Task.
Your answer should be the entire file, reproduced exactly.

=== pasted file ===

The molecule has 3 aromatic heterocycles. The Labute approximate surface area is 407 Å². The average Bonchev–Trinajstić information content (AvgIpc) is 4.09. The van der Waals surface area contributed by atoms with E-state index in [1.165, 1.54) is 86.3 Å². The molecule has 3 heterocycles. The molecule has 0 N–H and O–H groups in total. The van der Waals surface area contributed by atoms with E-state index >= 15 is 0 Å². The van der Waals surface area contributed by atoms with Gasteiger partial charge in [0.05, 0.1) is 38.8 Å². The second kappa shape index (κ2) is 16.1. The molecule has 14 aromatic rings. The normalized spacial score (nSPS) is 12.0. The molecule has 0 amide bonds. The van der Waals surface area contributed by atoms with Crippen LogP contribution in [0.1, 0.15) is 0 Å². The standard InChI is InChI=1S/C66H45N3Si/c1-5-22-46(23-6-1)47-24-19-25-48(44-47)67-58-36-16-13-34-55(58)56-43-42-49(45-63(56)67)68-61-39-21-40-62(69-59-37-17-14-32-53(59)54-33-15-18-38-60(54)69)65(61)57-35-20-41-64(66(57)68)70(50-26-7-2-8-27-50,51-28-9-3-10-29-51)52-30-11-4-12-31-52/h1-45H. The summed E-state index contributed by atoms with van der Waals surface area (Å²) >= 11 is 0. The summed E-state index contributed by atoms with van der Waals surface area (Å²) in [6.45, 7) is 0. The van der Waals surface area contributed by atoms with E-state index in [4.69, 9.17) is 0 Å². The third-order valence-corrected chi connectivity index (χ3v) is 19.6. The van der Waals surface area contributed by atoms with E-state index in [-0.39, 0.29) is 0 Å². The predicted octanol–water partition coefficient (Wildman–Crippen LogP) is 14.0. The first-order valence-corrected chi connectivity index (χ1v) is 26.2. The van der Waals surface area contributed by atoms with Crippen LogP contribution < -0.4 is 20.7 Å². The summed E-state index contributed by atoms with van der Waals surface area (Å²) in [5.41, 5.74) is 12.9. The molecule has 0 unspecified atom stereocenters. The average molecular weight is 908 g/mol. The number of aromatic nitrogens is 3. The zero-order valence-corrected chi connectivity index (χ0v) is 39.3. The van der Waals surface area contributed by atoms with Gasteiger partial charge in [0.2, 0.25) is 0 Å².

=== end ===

The molecule has 3 aromatic heterocycles. The Labute approximate surface area is 407 Å². The average Bonchev–Trinajstić information content (AvgIpc) is 4.09. The van der Waals surface area contributed by atoms with E-state index in [1.165, 1.54) is 86.3 Å². The molecule has 3 heterocycles. The molecule has 0 N–H and O–H groups in total. The van der Waals surface area contributed by atoms with E-state index >= 15 is 0 Å². The van der Waals surface area contributed by atoms with Gasteiger partial charge in [0.05, 0.1) is 38.8 Å². The second kappa shape index (κ2) is 16.1. The molecule has 14 aromatic rings. The normalized spacial score (nSPS) is 12.0. The molecule has 0 amide bonds. The van der Waals surface area contributed by atoms with Crippen LogP contribution in [0.1, 0.15) is 0 Å². The standard InChI is InChI=1S/C66H45N3Si/c1-5-22-46(23-6-1)47-24-19-25-48(44-47)67-58-36-16-13-34-55(58)56-43-42-49(45-63(56)67)68-61-39-21-40-62(69-59-37-17-14-32-53(59)54-33-15-18-38-60(54)69)65(61)57-35-20-41-64(66(57)68)70(50-26-7-2-8-27-50,51-28-9-3-10-29-51)52-30-11-4-12-31-52/h1-45H. The summed E-state index contributed by atoms with van der Waals surface area (Å²) >= 11 is 0. The summed E-state index contributed by atoms with van der Waals surface area (Å²) in [6.45, 7) is 0. The van der Waals surface area contributed by atoms with E-state index in [4.69, 9.17) is 0 Å². The third-order valence-corrected chi connectivity index (χ3v) is 19.6. The van der Waals surface area contributed by atoms with E-state index in [-0.39, 0.29) is 0 Å². The predicted octanol–water partition coefficient (Wildman–Crippen LogP) is 14.0. The first-order valence-corrected chi connectivity index (χ1v) is 26.2. The van der Waals surface area contributed by atoms with Crippen LogP contribution < -0.4 is 20.7 Å². The summed E-state index contributed by atoms with van der Waals surface area (Å²) in [5.41, 5.74) is 12.9. The molecule has 0 unspecified atom stereocenters. The average molecular weight is 908 g/mol. The number of aromatic nitrogens is 3. The zero-order valence-corrected chi connectivity index (χ0v) is 39.3. The van der Waals surface area contributed by atoms with Gasteiger partial charge in [0.2, 0.25) is 0 Å².